Belgian second home owner demands damages for ban on visiting his beach apartment
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Belgian second home owner demands damages for ban on visiting his beach apartment

Blankenberge © Visit Flanders

The owner of a second home at the Belgian coast has served home affairs minister Pieter De Crem (CD&V) with a writ, calling on him to declare the ban on visiting a second home unlawful, or pay a fine of €50 a day for every day the ban continues.

The case has been brought before the civil court of first instance in Brussels.

My client is not alone in this wish,” said Stijn Verbist, the lawyer for the plaintiff, who wishes to remain anonymous. “In the past week a number of people have made inquiries.”

Patience has run out, now that the government has made it clear that people can only return to their second home on June 8 at the earliest,” he said.

People had taken no action because they assumed that they would be allowed to go to their country house some time in mid-May. This owner did not want to wait any longer and filed for a writ immediately. It is not unrealistic that lawsuits will soon be filed by other owners. Moreover, and this is not unimportant, plaintiffs have the right to file claims up to five years after the fact.”

Verbist claims the decree implementing the ban is an attack on property rights.

In the latest version of the decree, it is recommended that purchases be made in your own city or municipality. That means that it is not prohibited to do so in another city or municipality, so I do not see the problem for people who decide to spend the lockdown in their country residence,” he said.

No-one, he said, disputes the need for measures to be taken in a crisis such as this, but such measures need to have a legal basis, and there is at present no legal grounds for limiting the ownership of second homes. The measures, he points out, have not been approved by parliament.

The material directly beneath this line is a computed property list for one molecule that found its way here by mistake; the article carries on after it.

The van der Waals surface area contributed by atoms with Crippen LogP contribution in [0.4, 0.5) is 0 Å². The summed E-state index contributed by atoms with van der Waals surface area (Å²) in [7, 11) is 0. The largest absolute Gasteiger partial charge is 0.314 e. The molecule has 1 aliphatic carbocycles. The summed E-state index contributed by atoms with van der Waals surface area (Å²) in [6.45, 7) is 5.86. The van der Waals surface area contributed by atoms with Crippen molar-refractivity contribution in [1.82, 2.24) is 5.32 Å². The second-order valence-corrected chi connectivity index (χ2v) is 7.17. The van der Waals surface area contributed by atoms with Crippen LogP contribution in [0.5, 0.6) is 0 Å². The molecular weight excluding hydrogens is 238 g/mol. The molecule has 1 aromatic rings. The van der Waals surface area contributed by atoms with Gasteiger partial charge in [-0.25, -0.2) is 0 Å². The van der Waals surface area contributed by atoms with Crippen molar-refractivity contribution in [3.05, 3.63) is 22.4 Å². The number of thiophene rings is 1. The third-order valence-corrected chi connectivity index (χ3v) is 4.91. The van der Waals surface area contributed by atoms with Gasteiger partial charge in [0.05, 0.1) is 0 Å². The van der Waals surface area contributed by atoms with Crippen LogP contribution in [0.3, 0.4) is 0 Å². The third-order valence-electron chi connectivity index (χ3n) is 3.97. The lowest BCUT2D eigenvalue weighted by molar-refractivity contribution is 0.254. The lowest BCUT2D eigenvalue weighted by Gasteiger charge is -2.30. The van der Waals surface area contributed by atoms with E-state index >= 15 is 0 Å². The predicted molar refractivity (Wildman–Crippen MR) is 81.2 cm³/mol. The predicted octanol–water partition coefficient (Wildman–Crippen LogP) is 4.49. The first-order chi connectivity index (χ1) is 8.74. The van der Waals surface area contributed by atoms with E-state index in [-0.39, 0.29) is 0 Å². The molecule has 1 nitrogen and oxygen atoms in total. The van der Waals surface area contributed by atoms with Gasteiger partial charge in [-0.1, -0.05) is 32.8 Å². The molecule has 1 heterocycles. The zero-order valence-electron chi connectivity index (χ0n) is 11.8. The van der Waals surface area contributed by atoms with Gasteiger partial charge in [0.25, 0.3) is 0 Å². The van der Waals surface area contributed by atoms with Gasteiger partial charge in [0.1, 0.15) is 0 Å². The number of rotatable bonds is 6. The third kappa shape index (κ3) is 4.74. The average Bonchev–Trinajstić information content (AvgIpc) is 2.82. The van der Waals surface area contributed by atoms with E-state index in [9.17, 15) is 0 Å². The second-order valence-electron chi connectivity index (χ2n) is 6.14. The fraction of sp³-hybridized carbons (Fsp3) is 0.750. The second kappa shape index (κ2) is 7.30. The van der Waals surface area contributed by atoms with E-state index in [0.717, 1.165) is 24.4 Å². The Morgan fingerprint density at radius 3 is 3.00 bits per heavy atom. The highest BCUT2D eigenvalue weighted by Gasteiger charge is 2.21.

In addition, he argues, the decree which introduced the lockdown measures says only that people are required to stay at home, without defining what is meant by “home”. A place in the country or at the coast could just as well fit the description, as long as the other rules were being observed.

Earlier, a number of mayors of coastal towns had expressed a willingness to go against the orders of the national security council and allow second home owners to come to visit their property, though not to rent it to third parties.

Now, however, the ten mayors concerned have agreed to abide by the council’s decision, asking only that the return of visitors be staggered: first owners, then those staying in hotels, B&Bs and campsites, and lastly day-trippers, and then only when cafes and restaurants were finally allowed to open again.

The office of Pieter De Crem has made no comment on the service of the writ.

Alan Hope
The Brussels Times